There are? two kinds of fat that affect you middle regions?? subcutaneous fat you can see and pinch, and visceral fat surrounding the abdominal organs inside the body. Subcutaneous fat, which?is mainly?carried in the hips, thighs, arms and legs, may be unwanted, but not particularly dangerous.
Visceral can be dangerous. Studies show a link between a large waist measurement?and a higher risk of death?? even among people who aren’t overweight. In fact, your waist size, which often reflects the amount of visceral fat you have, may be a better predictor of disease than your Body Mass Index (BMI).
Until recently fat?cells were believed to?merely?store fat.? Researchers now consider visceral fat an active organ, because it actually secretes harmful hormones to the body.? These secretions?block the body’s ability to use insulin, which can?lead to?Type 2 diabetes and?heart disease. Women’s risk of heart disease rises after menopause, because that’s when?they begin to accumulate belly fat. Visceral fat may also cause colon cancer and postmenopausal breast cancer.? This type of fat?is also?associated with a higher risk of?other?types of cancers and?poor brain health.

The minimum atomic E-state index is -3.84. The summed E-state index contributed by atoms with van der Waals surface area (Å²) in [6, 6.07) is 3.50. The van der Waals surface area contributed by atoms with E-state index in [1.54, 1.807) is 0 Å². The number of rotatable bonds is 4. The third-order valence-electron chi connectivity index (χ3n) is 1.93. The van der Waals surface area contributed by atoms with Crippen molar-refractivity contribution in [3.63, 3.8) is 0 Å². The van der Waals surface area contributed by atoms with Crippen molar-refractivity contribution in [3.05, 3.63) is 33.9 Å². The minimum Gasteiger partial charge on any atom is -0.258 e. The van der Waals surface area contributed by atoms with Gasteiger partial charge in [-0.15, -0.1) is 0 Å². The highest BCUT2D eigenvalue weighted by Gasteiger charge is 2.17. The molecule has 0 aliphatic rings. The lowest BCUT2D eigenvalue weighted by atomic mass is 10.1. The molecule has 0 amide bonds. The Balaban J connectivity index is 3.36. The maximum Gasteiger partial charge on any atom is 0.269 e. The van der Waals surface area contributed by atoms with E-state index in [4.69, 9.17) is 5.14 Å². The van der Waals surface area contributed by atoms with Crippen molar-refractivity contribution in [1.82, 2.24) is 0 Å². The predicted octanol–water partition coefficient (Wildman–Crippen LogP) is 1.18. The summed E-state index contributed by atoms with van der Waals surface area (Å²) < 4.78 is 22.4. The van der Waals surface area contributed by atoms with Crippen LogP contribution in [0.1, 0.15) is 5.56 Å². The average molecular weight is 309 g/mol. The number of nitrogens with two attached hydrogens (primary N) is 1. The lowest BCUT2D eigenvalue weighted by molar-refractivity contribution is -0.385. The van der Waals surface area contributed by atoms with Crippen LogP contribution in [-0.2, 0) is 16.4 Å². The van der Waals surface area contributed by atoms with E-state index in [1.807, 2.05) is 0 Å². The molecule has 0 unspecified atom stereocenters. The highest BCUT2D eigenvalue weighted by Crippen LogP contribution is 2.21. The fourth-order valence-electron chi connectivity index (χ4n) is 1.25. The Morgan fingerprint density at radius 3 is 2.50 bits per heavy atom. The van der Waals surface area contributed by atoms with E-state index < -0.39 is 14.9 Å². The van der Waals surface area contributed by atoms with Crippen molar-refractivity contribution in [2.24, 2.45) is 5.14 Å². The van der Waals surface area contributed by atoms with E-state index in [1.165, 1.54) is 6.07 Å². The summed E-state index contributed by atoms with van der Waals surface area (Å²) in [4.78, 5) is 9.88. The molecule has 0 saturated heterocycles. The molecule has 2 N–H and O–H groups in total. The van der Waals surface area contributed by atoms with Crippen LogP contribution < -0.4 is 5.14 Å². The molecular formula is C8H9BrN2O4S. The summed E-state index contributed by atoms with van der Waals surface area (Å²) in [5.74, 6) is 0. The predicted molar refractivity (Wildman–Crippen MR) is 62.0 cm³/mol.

It can be?difficult?to lose belly fat. A nutritious low calorie?diet and cardiovascular exercise?can help?reduce the amount of visceral fat.??Despite information presented in many?workout videos and magazines,?abdominal exercises like sit-ups will not banish belly fat. These types of?exercises?may tone and strengthen the?abdominal muscles, but they won’t?burn the fat around the muscles. ?The method is?to find a physical activity you enjoy and that you?can do regularly.?Remember, although?smoking?may?control your appetite,?it will?also redistribute your?weight to the?abdominal?area.
A? Specialty Care Services home care?nursing professional can assist you in establishing a diet and exercise program to keep you healthy and fit.